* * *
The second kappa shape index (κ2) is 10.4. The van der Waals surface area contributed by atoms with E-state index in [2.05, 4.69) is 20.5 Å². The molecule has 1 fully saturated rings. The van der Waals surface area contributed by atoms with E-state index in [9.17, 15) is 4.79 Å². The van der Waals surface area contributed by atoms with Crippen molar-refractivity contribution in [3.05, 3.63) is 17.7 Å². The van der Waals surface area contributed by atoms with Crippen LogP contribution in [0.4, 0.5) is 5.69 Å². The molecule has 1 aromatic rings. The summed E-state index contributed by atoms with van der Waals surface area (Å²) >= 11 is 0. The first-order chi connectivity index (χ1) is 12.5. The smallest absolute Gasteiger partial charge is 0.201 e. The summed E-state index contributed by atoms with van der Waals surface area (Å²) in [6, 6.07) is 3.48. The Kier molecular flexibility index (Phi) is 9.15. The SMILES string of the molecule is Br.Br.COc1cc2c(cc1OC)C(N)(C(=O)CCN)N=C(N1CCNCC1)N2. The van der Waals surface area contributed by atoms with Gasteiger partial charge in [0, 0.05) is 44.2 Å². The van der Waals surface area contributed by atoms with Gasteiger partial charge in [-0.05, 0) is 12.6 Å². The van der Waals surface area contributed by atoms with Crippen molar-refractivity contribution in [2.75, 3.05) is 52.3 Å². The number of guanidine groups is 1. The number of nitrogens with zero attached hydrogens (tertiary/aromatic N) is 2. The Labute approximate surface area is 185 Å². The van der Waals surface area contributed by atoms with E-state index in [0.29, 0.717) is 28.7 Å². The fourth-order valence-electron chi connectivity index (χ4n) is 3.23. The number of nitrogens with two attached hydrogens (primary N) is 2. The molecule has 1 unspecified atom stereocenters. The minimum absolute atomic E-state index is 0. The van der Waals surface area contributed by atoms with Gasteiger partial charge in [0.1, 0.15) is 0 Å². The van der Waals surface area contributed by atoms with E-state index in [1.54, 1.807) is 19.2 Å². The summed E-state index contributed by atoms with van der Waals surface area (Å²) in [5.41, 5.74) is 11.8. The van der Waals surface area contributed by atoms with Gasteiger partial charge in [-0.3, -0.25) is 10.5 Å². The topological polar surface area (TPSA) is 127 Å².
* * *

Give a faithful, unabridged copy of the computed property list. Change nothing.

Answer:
The second kappa shape index (κ2) is 10.4. The van der Waals surface area contributed by atoms with E-state index in [2.05, 4.69) is 20.5 Å². The molecule has 1 fully saturated rings. The van der Waals surface area contributed by atoms with E-state index in [9.17, 15) is 4.79 Å². The van der Waals surface area contributed by atoms with Crippen molar-refractivity contribution in [3.05, 3.63) is 17.7 Å². The van der Waals surface area contributed by atoms with Crippen LogP contribution in [0.4, 0.5) is 5.69 Å². The molecule has 1 aromatic rings. The summed E-state index contributed by atoms with van der Waals surface area (Å²) >= 11 is 0. The first-order chi connectivity index (χ1) is 12.5. The smallest absolute Gasteiger partial charge is 0.201 e. The summed E-state index contributed by atoms with van der Waals surface area (Å²) in [6, 6.07) is 3.48. The Kier molecular flexibility index (Phi) is 9.15. The SMILES string of the molecule is Br.Br.COc1cc2c(cc1OC)C(N)(C(=O)CCN)N=C(N1CCNCC1)N2. The van der Waals surface area contributed by atoms with Gasteiger partial charge in [0, 0.05) is 44.2 Å². The van der Waals surface area contributed by atoms with Gasteiger partial charge in [-0.05, 0) is 12.6 Å². The van der Waals surface area contributed by atoms with Crippen molar-refractivity contribution in [2.75, 3.05) is 52.3 Å². The number of guanidine groups is 1. The number of nitrogens with zero attached hydrogens (tertiary/aromatic N) is 2. The Labute approximate surface area is 185 Å². The van der Waals surface area contributed by atoms with E-state index in [0.29, 0.717) is 28.7 Å². The fourth-order valence-electron chi connectivity index (χ4n) is 3.23. The number of nitrogens with two attached hydrogens (primary N) is 2. The molecule has 1 unspecified atom stereocenters. The minimum absolute atomic E-state index is 0. The van der Waals surface area contributed by atoms with Gasteiger partial charge in [0.1, 0.15) is 0 Å². The van der Waals surface area contributed by atoms with E-state index in [1.54, 1.807) is 19.2 Å². The summed E-state index contributed by atoms with van der Waals surface area (Å²) in [5.41, 5.74) is 11.8. The van der Waals surface area contributed by atoms with Gasteiger partial charge in [-0.3, -0.25) is 10.5 Å². The topological polar surface area (TPSA) is 127 Å².